As a senior paediatric trainee (ST8) in a busy district general hospital I am used to doing regular paediatric outpatient clinics. As the covid-19 pandemic took hold in the UK, the NHS had to rapidly adapt and change to meet the rising demand of cases. Many trusts have had to cancel outpatient work, but we were able to continue running our general paediatric follow up clinics virtually by using telephone consultations. The covid-19 pandemic has brought challenges, but also opportunities for new ways of working, and I wonder now if we should ever go back to the way things were?
During this pandemic, changing to telephone consultations allows us to continue to provide continuity of care for our patients while avoiding face to face contact and minimising the risk of spreading covid-19. Telephone consultations have been, in my experience, shorter than standard clinic appointments and there are time savings outside the consultation (for example, time spent parting unwilling toddlers from the toys in the waiting room). Ongoing provision of outpatient appointments may benefit by reducing emergency department attendance, allowing more capacity of the surge of covid-19 patients. Many parents are understandably anxious about coming to the hospital at this time, and telephone consultations may reduce the number of missed appointments. Parking is limited and many patients arrive late to clinic as a result. Moving to telephone consultations removes this problem and also reduces travel time and costs for families.  This may also have a beneficial impact on the carbon footprint by removing pollution from travel.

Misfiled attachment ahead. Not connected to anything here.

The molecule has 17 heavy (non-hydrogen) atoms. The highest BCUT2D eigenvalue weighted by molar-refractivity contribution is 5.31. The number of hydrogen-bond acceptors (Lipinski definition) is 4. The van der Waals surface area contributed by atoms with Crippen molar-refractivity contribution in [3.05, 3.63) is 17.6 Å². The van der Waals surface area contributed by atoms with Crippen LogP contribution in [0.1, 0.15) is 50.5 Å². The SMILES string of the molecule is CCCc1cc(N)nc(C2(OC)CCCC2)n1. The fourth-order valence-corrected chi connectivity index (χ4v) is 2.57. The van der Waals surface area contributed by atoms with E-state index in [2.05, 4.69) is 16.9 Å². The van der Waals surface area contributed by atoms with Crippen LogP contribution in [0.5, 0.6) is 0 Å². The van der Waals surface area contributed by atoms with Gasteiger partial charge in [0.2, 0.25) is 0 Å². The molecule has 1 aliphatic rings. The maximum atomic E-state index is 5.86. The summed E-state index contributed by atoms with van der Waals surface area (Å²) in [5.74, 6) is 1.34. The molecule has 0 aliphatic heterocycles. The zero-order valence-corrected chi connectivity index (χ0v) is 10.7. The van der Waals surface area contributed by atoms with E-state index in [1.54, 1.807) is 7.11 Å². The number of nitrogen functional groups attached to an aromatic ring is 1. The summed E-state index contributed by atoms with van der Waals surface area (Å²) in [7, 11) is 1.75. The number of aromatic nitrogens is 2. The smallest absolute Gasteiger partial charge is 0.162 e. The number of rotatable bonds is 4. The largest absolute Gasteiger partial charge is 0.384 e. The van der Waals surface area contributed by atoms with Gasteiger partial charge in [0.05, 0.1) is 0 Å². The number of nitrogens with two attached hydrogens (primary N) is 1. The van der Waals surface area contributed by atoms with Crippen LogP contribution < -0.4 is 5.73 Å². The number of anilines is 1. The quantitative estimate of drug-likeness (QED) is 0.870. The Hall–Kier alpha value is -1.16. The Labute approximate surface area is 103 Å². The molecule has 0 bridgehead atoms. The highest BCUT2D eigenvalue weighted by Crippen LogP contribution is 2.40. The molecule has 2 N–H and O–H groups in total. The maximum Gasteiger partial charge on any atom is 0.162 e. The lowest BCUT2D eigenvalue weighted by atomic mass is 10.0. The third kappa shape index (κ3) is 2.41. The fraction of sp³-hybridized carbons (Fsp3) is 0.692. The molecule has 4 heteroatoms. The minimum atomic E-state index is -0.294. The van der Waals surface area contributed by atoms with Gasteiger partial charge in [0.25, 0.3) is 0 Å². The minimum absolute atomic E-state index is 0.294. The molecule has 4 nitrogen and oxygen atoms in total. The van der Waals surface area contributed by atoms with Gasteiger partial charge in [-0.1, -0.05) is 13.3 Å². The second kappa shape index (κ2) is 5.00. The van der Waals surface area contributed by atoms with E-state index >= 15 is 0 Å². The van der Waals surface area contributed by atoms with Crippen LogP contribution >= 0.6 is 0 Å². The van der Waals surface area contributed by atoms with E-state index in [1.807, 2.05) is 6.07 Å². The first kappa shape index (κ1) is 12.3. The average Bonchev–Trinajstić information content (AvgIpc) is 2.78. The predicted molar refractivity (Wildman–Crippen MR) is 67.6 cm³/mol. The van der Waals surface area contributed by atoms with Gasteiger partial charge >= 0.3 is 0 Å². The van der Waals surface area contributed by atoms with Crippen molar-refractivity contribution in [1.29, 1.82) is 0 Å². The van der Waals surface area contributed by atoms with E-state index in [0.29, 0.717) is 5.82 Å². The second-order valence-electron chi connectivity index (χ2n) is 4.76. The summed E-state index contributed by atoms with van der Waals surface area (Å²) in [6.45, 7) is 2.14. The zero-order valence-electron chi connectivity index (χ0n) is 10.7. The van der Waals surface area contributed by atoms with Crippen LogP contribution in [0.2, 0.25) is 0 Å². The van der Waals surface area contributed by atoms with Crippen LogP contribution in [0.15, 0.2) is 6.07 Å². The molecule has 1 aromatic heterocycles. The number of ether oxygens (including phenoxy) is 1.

However, there have also been a number of challenges. Usually paediatric patients have their height and weight measured at every clinic appointment. While for many patients this is not essential, there are a subset of patients for whom having a weight and/or height is necessary for their ongoing management (for example, babies who are not gaining weight, or chronic diseases associated with malnutrition, such as cystic fibrosis). Some parents have recent measurements documented from other health encounters, and others have weighed the child on scales in the house, but for a small number of patients a visit to a healthcare professional for this is necessary.
Lack of ability to examine the patient is another limitation of telephone consultations but in many chronic conditions this is not as important in follow up consultations.  Patients requiring prescriptions also need to attend their GP or the hospital pharmacy to collect them; these account for a small proportion of our patients. A small number of patients will need blood pressure monitoring, blood or urine sample monitoring which will require a visit to a healthcare provider.